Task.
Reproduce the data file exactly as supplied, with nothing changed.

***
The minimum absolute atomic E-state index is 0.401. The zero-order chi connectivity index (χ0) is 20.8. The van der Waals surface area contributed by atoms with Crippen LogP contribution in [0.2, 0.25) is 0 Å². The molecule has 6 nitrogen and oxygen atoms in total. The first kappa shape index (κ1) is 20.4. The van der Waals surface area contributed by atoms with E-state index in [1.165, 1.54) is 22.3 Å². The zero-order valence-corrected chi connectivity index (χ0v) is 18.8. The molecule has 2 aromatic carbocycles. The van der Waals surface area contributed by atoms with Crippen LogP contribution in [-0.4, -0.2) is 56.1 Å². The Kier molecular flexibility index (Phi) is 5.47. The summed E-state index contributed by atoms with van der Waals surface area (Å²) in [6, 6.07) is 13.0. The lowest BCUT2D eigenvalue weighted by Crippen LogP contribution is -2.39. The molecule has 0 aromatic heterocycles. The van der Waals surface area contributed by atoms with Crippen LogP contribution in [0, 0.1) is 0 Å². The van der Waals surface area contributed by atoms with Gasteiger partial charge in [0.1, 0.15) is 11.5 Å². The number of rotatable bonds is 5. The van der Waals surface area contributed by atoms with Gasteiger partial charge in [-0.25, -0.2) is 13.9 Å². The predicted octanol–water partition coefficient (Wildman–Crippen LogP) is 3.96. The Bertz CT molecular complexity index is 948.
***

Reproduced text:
The minimum absolute atomic E-state index is 0.401. The zero-order chi connectivity index (χ0) is 20.8. The van der Waals surface area contributed by atoms with Crippen LogP contribution in [0.2, 0.25) is 0 Å². The molecule has 6 nitrogen and oxygen atoms in total. The first kappa shape index (κ1) is 20.4. The van der Waals surface area contributed by atoms with E-state index in [1.165, 1.54) is 22.3 Å². The zero-order valence-corrected chi connectivity index (χ0v) is 18.8. The molecule has 2 aromatic carbocycles. The van der Waals surface area contributed by atoms with Crippen LogP contribution in [-0.4, -0.2) is 56.1 Å². The Kier molecular flexibility index (Phi) is 5.47. The summed E-state index contributed by atoms with van der Waals surface area (Å²) in [6, 6.07) is 13.0. The lowest BCUT2D eigenvalue weighted by Crippen LogP contribution is -2.39. The molecule has 0 aromatic heterocycles. The van der Waals surface area contributed by atoms with Crippen LogP contribution in [0, 0.1) is 0 Å². The van der Waals surface area contributed by atoms with Gasteiger partial charge in [0.1, 0.15) is 11.5 Å². The number of rotatable bonds is 5. The van der Waals surface area contributed by atoms with Gasteiger partial charge in [-0.25, -0.2) is 13.9 Å². The predicted octanol–water partition coefficient (Wildman–Crippen LogP) is 3.96. The Bertz CT molecular complexity index is 948.